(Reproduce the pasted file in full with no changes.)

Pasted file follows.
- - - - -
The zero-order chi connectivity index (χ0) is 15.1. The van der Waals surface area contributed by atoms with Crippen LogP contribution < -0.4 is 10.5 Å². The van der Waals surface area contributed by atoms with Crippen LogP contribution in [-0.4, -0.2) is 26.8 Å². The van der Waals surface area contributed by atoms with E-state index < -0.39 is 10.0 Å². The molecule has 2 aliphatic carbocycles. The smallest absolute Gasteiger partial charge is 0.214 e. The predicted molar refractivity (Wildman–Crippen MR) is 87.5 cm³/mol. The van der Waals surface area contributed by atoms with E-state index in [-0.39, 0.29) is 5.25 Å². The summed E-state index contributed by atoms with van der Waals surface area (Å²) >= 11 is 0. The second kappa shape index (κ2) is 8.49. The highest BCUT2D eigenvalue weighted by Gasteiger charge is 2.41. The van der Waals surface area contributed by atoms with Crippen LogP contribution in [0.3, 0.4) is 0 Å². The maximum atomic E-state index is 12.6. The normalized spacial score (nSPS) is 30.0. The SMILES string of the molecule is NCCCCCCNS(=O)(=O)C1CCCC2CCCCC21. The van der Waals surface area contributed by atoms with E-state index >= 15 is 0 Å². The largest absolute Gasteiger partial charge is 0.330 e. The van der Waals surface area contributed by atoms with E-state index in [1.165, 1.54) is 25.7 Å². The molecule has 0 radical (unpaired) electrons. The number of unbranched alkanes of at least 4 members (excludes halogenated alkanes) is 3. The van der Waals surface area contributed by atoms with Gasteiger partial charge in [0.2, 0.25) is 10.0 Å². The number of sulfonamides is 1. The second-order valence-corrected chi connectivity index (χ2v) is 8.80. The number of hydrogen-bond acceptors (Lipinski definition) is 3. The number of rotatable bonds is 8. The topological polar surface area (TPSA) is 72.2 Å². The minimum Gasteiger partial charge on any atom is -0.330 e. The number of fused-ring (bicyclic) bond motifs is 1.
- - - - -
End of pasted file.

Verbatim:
The zero-order chi connectivity index (χ0) is 15.1. The van der Waals surface area contributed by atoms with Crippen LogP contribution < -0.4 is 10.5 Å². The van der Waals surface area contributed by atoms with Crippen LogP contribution in [-0.4, -0.2) is 26.8 Å². The van der Waals surface area contributed by atoms with E-state index < -0.39 is 10.0 Å². The molecule has 2 aliphatic carbocycles. The smallest absolute Gasteiger partial charge is 0.214 e. The predicted molar refractivity (Wildman–Crippen MR) is 87.5 cm³/mol. The van der Waals surface area contributed by atoms with E-state index in [-0.39, 0.29) is 5.25 Å². The summed E-state index contributed by atoms with van der Waals surface area (Å²) >= 11 is 0. The second kappa shape index (κ2) is 8.49. The highest BCUT2D eigenvalue weighted by Gasteiger charge is 2.41. The van der Waals surface area contributed by atoms with Crippen LogP contribution in [0.3, 0.4) is 0 Å². The maximum atomic E-state index is 12.6. The normalized spacial score (nSPS) is 30.0. The SMILES string of the molecule is NCCCCCCNS(=O)(=O)C1CCCC2CCCCC21. The van der Waals surface area contributed by atoms with E-state index >= 15 is 0 Å². The largest absolute Gasteiger partial charge is 0.330 e. The van der Waals surface area contributed by atoms with E-state index in [1.165, 1.54) is 25.7 Å². The molecule has 0 radical (unpaired) electrons. The number of unbranched alkanes of at least 4 members (excludes halogenated alkanes) is 3. The van der Waals surface area contributed by atoms with Gasteiger partial charge in [0.2, 0.25) is 10.0 Å². The number of sulfonamides is 1. The second-order valence-corrected chi connectivity index (χ2v) is 8.80. The number of hydrogen-bond acceptors (Lipinski definition) is 3. The number of rotatable bonds is 8. The topological polar surface area (TPSA) is 72.2 Å². The minimum Gasteiger partial charge on any atom is -0.330 e. The number of fused-ring (bicyclic) bond motifs is 1.